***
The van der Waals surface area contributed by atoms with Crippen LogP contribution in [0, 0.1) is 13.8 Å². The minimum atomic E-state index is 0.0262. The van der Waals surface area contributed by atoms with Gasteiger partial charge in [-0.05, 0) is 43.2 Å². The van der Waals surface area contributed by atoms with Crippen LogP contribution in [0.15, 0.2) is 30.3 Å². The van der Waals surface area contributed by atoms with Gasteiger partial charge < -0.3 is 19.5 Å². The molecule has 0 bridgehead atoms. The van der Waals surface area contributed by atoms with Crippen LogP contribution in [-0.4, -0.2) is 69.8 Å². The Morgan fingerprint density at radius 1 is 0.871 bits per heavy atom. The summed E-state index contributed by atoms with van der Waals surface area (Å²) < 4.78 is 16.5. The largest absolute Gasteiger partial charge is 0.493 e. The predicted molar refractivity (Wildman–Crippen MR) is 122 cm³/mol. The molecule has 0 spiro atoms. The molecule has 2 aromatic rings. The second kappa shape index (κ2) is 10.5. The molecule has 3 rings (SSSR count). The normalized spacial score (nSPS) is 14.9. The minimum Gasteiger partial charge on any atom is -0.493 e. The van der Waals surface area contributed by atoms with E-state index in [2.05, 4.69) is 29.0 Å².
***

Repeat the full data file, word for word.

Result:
The van der Waals surface area contributed by atoms with Crippen LogP contribution in [0, 0.1) is 13.8 Å². The minimum atomic E-state index is 0.0262. The van der Waals surface area contributed by atoms with Gasteiger partial charge in [-0.05, 0) is 43.2 Å². The van der Waals surface area contributed by atoms with Crippen LogP contribution in [0.15, 0.2) is 30.3 Å². The van der Waals surface area contributed by atoms with Gasteiger partial charge < -0.3 is 19.5 Å². The molecule has 0 bridgehead atoms. The van der Waals surface area contributed by atoms with Crippen LogP contribution in [-0.4, -0.2) is 69.8 Å². The Morgan fingerprint density at radius 1 is 0.871 bits per heavy atom. The summed E-state index contributed by atoms with van der Waals surface area (Å²) < 4.78 is 16.5. The largest absolute Gasteiger partial charge is 0.493 e. The predicted molar refractivity (Wildman–Crippen MR) is 122 cm³/mol. The molecule has 0 spiro atoms. The molecule has 2 aromatic rings. The second kappa shape index (κ2) is 10.5. The molecule has 3 rings (SSSR count). The normalized spacial score (nSPS) is 14.9. The minimum Gasteiger partial charge on any atom is -0.493 e. The van der Waals surface area contributed by atoms with E-state index in [2.05, 4.69) is 29.0 Å².